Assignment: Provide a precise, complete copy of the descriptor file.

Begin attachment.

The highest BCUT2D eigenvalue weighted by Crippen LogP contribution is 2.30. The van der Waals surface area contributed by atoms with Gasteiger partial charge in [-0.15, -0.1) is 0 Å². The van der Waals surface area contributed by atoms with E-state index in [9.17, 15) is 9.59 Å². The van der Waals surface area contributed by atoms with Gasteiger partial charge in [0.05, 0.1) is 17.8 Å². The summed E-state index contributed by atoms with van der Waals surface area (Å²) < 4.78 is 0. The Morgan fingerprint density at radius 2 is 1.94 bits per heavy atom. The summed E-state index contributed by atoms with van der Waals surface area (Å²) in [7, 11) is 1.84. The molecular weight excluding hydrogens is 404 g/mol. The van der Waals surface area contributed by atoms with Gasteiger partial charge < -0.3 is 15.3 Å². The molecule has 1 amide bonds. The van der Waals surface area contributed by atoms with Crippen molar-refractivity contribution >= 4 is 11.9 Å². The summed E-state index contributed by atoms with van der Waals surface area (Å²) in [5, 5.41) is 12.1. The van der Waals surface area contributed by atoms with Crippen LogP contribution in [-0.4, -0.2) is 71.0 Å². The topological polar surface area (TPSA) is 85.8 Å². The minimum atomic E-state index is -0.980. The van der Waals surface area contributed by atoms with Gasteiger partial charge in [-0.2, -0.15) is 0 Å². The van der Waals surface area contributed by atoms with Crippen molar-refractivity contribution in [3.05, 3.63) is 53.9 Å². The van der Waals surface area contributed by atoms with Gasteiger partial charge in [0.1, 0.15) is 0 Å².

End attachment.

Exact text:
The highest BCUT2D eigenvalue weighted by Crippen LogP contribution is 2.30. The van der Waals surface area contributed by atoms with Gasteiger partial charge in [-0.15, -0.1) is 0 Å². The van der Waals surface area contributed by atoms with E-state index in [9.17, 15) is 9.59 Å². The van der Waals surface area contributed by atoms with Gasteiger partial charge in [0.05, 0.1) is 17.8 Å². The summed E-state index contributed by atoms with van der Waals surface area (Å²) < 4.78 is 0. The Morgan fingerprint density at radius 2 is 1.94 bits per heavy atom. The summed E-state index contributed by atoms with van der Waals surface area (Å²) in [7, 11) is 1.84. The molecular weight excluding hydrogens is 404 g/mol. The van der Waals surface area contributed by atoms with Gasteiger partial charge < -0.3 is 15.3 Å². The molecule has 1 amide bonds. The van der Waals surface area contributed by atoms with Crippen molar-refractivity contribution >= 4 is 11.9 Å². The summed E-state index contributed by atoms with van der Waals surface area (Å²) in [5, 5.41) is 12.1. The van der Waals surface area contributed by atoms with Crippen LogP contribution in [-0.4, -0.2) is 71.0 Å². The topological polar surface area (TPSA) is 85.8 Å². The minimum atomic E-state index is -0.980. The van der Waals surface area contributed by atoms with Gasteiger partial charge in [-0.2, -0.15) is 0 Å². The van der Waals surface area contributed by atoms with Crippen molar-refractivity contribution in [3.05, 3.63) is 53.9 Å². The van der Waals surface area contributed by atoms with Gasteiger partial charge in [0.1, 0.15) is 0 Å².